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Early Cancer Institute

  • Research Group Leader, Early Cancer Institute
  • Co-Lead, CRUK Cambridge Centre Thoracic Cancer Programme
  • CRUK Cambridge Centre Training Representative


Daniel studied Biology and Molecular Biology at the Autonomous University of Madrid in Spain, where he also completed his PhD with cum laude honours within the Viral DNA Replication Group at the Centre of Molecular Biology Severo Ochoa (CMBSO), under the supervision of Dr Margarita Salas. During his PhD he also worked at Sir William Dunn School of Pathology (University of Oxford, UK) as a visiting student. He was then awarded an I3P Fellowship followed by a Spanish National Research Council Fellowship to conduct postdoctoral research on DNA replication, resulting in several first- and/or corresponding authored papers (including 5 PNAS, The EMBO Journal and 3 Journal of Biological Chemistry). Based on his research, a patent was filed on a novel gene delivery system to Sygnis AG Pharma (2013). He then moved to the Spanish National Cancer Research Centre (CNIO) to Dr Manuel Serrano’s group, where his main work, published in Cell and Nature Reviews Molecular Cell Biology, culminated with two awarded grants: a “Ramon y Cajal Programme Senior Grant” and a “National Programme Grant for Researched Aimed at the H2020 Societal Changes”.

In 2016, Dr Muñoz-Espín joined the Department of Oncology at the University of Cambridge as a Senior Research Associate and Principal Investigator as part of the Early Detection Programme of the Cancer Research UK Cambridge Centre. Some of his current funding sources include an MRC New Investigator Research Grant, a Royal Society Research Grant, a CRUK-OHSU Early Detection Grant, and a CRUK Programme Foundation Award. The experimental outputs of Muñoz-Espín´s lab have been published in EMBO Molecular Medicine and Aging Cell, among other peer-reviewed journals. 



Lung cancer is the most common cause of cancer-related deaths worldwide. Out of the 8 million of the cancer-associated deceases taking place every year the estimates put over 1.6 of them as directly assigned to lung cancer. Although the efforts devoted to lung cancer research over the last decades have been formidable the underlying processes and mechanisms promoting lung cancer initiation, progression and resistance remain largely unknown. Consequently, the available tools to achieve lung cancer early diagnosis, as well as the therapeutic approaches, are not good enough to tackle this disease, being lung cancer progression and relapse inevitable in many cases. Unfortunately, most of the cases are diagnosed at advanced stages and ~90% of the patients die within a 5-year window from the first diagnosis.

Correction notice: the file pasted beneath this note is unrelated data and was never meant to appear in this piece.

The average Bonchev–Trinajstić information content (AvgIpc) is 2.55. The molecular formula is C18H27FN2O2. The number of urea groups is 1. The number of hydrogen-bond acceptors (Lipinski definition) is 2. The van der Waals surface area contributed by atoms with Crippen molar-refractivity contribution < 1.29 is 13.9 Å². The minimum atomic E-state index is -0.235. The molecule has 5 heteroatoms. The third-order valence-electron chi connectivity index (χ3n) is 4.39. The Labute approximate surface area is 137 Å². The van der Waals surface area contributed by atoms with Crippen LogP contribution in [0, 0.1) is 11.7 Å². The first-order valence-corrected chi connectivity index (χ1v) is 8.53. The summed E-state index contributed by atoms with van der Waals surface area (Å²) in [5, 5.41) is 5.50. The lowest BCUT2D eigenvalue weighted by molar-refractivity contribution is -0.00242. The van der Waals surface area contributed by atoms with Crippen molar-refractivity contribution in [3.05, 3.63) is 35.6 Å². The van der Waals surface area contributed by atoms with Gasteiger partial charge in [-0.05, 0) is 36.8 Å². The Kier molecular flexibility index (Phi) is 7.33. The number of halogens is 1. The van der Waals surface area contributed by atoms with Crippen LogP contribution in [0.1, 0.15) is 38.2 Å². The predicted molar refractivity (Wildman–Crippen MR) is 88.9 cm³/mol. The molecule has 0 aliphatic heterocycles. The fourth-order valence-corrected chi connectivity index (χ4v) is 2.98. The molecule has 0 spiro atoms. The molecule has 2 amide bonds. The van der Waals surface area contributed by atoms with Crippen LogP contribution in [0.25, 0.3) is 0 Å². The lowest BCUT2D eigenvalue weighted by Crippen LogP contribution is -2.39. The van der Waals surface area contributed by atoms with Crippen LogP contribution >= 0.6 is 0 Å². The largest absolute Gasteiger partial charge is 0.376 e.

Our group works at interface between lung cancer and the tumour microenvironment. We are interested in cellular states such as cellular senescence, plasticity and the fundamental processes and mechanisms that lie at the origin of cancer. We are also developing novel tools and nanodevices for cancer therapy and diagnosis.

Key areas of interest:

  • CRUK Cambridge Centre research programme(s): Early Detection Programme, Thoracic Cancer Programme
  • Tumour type/site: Lung Cancer
  • Methods & technologies:
    • In vitro cancer models (2D and 3D)
    • In vivo lung cancer models (xenografts, orthotopic, GEMs, PDTXs)
    • Human tissues and patient samples

Publications list:

Google Scholar:


Key publications:

  1. Activatable senoprobes and senolytics: Novel strategies to detect and target senescent cells. Morsli S, Doherty GJ, Muñoz-Espín D. Mech Ageing Dev. 2022 Mar;202:111618. doi: 10.1016/j.mad.2021.111618.
  2. Cellular senescence in cancer: from mechanisms to detection. Ou HL, Hoffmann R, González-López C, Doherty GJ, Korkola JE, Muñoz-Espín D. Mol Oncol. 2021 Oct;15(10):2634-2671. doi: 10.1002/1878-0261.12807. 
  3. Galacto-conjugation of Navitoclax as an efficient strategy to increase senolytic specificity and reduce platelet toxicity. González-Gualda E, Pàez-Ribes M, Lozano-Torres B, Macias D, Wilson JR 3rd, González-López C, Ou HL, Mirón-Barroso S, Zhang Z, Lérida-Viso A, Blandez JF, Bernardos A, Sancenón F, Rovira M, Fruk L, Martins CP, Serrano M, Doherty GJ, Martínez-Máñez R, Muñoz-Espín D. Aging Cell. 2020 Apr;19(4):e13142. doi: 10.1111/acel.13142. 
  4. Targeting senescent cells in translational medicine. Paez-Ribes M, González-Gualda E, Doherty GJ, Muñoz-Espín D. EMBO Mol Med. 2019 Dec;11(12):e10234. doi: 10.15252/emmm.20181023
  5. A versatile drug delivery system targeting senescent cells. Muñoz-Espín D, Rovira M, Galiana I, Giménez C, Lozano-Torres B, Paez-Ribes M, Llanos S, Chaib S, Muñoz-Martín M, Ucero AC, Garaulet G, Mulero F, Dann SG, VanArsdale T, Shields DJ, Bernardos A, Murguía JR, Martínez-Máñez R, Serrano M. EMBO Mol Med. 2018 Sep;10(9):e9355. doi: 10.15252/emmm.201809355.
  6. Cellular senescence: from physiology to pathology. Muñoz-Espín D, Serrano M. Nat Rev Mol Cell Biol. 2014 Jul;15(7):482-96. doi: 10.1038/nrm3823.PMID: 24954210
  7. Programmed cell senescence during mammalian embryonic development. Muñoz-Espín D, Cañamero M, Maraver A, Gómez-López G, Contreras J, Murillo-Cuesta S, Rodríguez-Baeza A, Varela-Nieto I, Ruberte J, Collado M, Serrano M. Cell. 2013 Nov 21;155(5):1104-18. doi: 10.1016/j.cell.2013.10.019.